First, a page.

Ego and the arts have had a terrible entanglement for as long as both have existed. Artistic ventures are man-made creations, and the best of those creations come from deep within the artist. Therefore, art possesses and expresses the soul of its creator. We all judge art at one level or another, so artists develop an ego to protect their creative souls against such judgments; otherwise, they would stop creating.

In worship, the artist must think differently. We do not use art in worship to express the soul of the artist; it is a tool of the Spirit to express the truth of our God. The worship artist cannot expect to own his or her work. It belongs to the Spirit who uses it to reach inside the one who receives it in worship. If my work as an artist inspires, I must remember that the Spirit breathed life into it. It is the work of the Spirit, and I cannot take credit for it.

I try to model this to all who offer arts in any form in worship at First Church. It is an offering; it cannot be perfect because we are not perfect, but it must be our first fruits.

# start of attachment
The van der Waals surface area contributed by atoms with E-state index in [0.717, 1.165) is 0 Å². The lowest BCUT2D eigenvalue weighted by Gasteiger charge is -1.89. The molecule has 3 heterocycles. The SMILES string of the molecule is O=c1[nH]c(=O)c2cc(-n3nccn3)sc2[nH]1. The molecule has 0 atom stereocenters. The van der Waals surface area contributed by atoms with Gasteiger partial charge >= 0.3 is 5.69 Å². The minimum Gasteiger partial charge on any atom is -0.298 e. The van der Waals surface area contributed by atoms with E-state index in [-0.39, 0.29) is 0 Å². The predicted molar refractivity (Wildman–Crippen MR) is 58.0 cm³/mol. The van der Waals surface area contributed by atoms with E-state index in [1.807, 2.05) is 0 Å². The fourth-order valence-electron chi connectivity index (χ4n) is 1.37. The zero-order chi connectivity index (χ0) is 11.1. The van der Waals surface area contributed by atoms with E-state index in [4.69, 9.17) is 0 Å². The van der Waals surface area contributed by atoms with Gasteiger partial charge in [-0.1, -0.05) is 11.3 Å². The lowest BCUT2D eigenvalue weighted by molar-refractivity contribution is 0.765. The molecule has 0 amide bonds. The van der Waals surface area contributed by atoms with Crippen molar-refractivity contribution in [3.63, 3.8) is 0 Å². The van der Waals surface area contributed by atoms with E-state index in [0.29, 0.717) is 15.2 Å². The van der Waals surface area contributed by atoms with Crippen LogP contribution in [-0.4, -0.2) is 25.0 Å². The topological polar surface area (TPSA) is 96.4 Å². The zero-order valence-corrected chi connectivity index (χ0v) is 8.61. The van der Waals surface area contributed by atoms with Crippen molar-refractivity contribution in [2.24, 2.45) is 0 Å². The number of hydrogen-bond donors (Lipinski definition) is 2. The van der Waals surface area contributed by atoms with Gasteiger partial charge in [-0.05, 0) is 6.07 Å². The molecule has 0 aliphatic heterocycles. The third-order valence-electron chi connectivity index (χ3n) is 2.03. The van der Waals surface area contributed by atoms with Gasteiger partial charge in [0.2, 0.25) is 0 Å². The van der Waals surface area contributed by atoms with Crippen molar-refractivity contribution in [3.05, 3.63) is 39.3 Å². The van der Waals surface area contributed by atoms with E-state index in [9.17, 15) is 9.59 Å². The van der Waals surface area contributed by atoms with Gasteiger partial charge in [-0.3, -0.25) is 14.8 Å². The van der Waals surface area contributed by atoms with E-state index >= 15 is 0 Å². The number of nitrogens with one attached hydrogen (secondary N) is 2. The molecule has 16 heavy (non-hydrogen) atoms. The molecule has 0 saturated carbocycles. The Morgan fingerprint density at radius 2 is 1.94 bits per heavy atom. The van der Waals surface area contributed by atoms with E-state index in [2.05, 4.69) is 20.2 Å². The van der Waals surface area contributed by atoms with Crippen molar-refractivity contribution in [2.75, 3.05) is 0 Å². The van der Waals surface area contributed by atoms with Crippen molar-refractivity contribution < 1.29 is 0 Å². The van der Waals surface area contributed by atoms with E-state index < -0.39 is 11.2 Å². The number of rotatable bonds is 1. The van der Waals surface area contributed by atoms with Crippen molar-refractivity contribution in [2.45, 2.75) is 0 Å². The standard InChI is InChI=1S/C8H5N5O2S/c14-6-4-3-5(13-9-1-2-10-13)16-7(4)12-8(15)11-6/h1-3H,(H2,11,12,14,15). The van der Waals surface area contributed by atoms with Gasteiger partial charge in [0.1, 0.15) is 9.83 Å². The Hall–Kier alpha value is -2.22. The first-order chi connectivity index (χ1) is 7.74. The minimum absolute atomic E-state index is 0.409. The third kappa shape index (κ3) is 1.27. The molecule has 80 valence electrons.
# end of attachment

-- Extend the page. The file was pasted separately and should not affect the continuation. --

We know people respond to the work we do. They tell us then—the good and the bad! But we also know there are many stories about the impact a song, visual image, or hymn had on someone personally which we will never hear. That is good! It is not our business to keep a tally of the work of the Spirit. It is our business to simply be utilized by the Spirit.

We must guard against the applause of the congregation, the passionate response someone shares after services, and even the criticisms we hear as becoming our reason for making art. We offer our art because we love God and because God has commissioned us to serve Him in this way.

Worship artists must submit themselves humbly to God, and that is a constant battle.
As soon as we become aware of our humility, we have lost it! We must remember that it is the greatest privilege given to us by God to serve Him and the Church with tools of such beauty.

C.S. Lewis paraphrased cultural theorist Denis de Rougemont when he spoke about the problem of the arts becoming an idol, saying, “Art ceases to be a demon only when it ceases to be a god.” The arts are a tool entrusted to us but used by God. Let us never worship the art nor the artist, but only the true Master Creator.

by Jeff Faux, Director of Sacred Arts